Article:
In a breakthrough study, researchers have developed inks using a two-dimensional (2D) material, called MXene, to create 3D-printed interdigitated electrodes.
The researchers are from the School of Materials and the National Graphene Institute at The University of Manchester. As reported in Advanced Materials, these unique inks have been used for 3D printing electrodes that can be unutilized in energy storages devices, like supercapacitors.
MXene is a “clay-like” 2D material made up of carbon atoms and early transition metals (for example, titanium). It was initially created by Drexel University. Conversely, MXene is different from the majority of the clays and displays high electrical conductivity upon drying. It is also hydrophilic, which means it can be easily dispersed in inks and aqueous suspensions.
Graphene is known to be the world’s first 2D material. It is several times stronger than steel, more conductive than copper, transparent, flexible, and a million times thinner than the thickness of a human hair. Ever since its isolation, graphene has paved the way for studying other kinds of 2D materials, each with an array of different characteristics.
Conversely, in order to exploit these exceptional characteristics, 2D materials have to be efficiently incorporated into structures and devices. The materials’ formulations and the manufacturing method are important to achieve this.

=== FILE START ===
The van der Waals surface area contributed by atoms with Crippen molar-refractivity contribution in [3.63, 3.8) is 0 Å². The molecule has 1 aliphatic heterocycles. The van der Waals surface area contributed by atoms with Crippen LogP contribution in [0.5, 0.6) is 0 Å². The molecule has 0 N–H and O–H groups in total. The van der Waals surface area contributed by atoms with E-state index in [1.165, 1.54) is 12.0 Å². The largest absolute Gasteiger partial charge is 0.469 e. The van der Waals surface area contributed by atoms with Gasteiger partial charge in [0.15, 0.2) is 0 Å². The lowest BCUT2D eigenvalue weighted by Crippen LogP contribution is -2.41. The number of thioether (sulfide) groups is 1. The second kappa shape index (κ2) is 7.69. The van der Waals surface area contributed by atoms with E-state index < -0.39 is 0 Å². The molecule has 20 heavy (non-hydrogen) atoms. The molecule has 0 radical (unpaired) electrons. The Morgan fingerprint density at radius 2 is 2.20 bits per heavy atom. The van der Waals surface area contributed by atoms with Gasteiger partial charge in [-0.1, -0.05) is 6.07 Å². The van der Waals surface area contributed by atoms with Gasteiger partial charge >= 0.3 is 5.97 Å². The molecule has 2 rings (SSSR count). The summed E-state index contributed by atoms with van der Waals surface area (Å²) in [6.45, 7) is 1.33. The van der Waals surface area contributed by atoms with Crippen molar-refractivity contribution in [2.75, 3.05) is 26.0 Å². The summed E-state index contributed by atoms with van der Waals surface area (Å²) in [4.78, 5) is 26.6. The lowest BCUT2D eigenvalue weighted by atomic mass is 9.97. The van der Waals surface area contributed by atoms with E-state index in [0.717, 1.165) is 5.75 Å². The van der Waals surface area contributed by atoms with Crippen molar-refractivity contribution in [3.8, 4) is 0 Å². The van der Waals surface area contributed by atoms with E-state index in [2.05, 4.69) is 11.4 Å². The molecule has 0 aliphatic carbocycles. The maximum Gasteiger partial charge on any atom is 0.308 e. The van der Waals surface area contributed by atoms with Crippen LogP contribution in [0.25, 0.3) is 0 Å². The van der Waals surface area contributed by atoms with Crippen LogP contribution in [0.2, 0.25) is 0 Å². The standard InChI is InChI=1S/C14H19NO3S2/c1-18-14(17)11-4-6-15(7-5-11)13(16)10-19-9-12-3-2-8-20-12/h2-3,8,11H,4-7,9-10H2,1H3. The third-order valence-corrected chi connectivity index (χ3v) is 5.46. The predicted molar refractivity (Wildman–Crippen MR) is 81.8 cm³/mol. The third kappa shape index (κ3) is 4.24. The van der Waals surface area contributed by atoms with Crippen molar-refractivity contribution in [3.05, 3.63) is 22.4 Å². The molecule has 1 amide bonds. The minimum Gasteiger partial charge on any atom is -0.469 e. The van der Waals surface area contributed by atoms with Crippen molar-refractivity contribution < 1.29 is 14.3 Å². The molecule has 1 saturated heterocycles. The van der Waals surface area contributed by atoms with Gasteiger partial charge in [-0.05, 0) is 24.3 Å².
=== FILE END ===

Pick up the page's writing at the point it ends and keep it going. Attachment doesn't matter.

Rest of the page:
We demonstrate that large MXene flakes spanning a few atoms thick, and water can be independently used to formulate inks with very specific viscoelastic behaviour for printing. These inks can be directly 3D-printed into freestanding architectures over 20 layers tall. Due to the excellent electrical conductivity of MXene, we can employ our inks to directly 3D print current collector-free supercapacitors.
Dr Suelen Barg, Study Lead, School of Materials, The University of Manchester
Dr Barg continued, “the unique rheological properties combined with the sustainability of the approach open many opportunities to explore, especially in energy storage and applications requiring the functional properties of 2D MXene in customized 3D architectures.”
According to Jae and Wenji, PhD students at the Nano3D Lab at the University, “additive manufacturing offers one possible method of building customised, multi-materials energy devices, demonstrating the capability to capture MXene’s potential for usage in energy applications. We hope this research will open avenues to fully unlock the potential of MXene for use in this field.”
The application and performance of these devices progressively depend on the development and scalable production of novel materials so as to improve their performance.
Supercapacitors are actually devices that are capable of producing huge amounts of power and, at the same time, use relatively less energy when compared to traditional devices. A great deal of work has been performed on the application of 2D materials in such types of devices and this can be attributed to their exceptional conductivity as well as their ability to reduce the device’s weight.
These devices could be used in the automotive sector, such as in electric cars and also in mobile phones and other electronics.
(Video credit: The University of Manchester)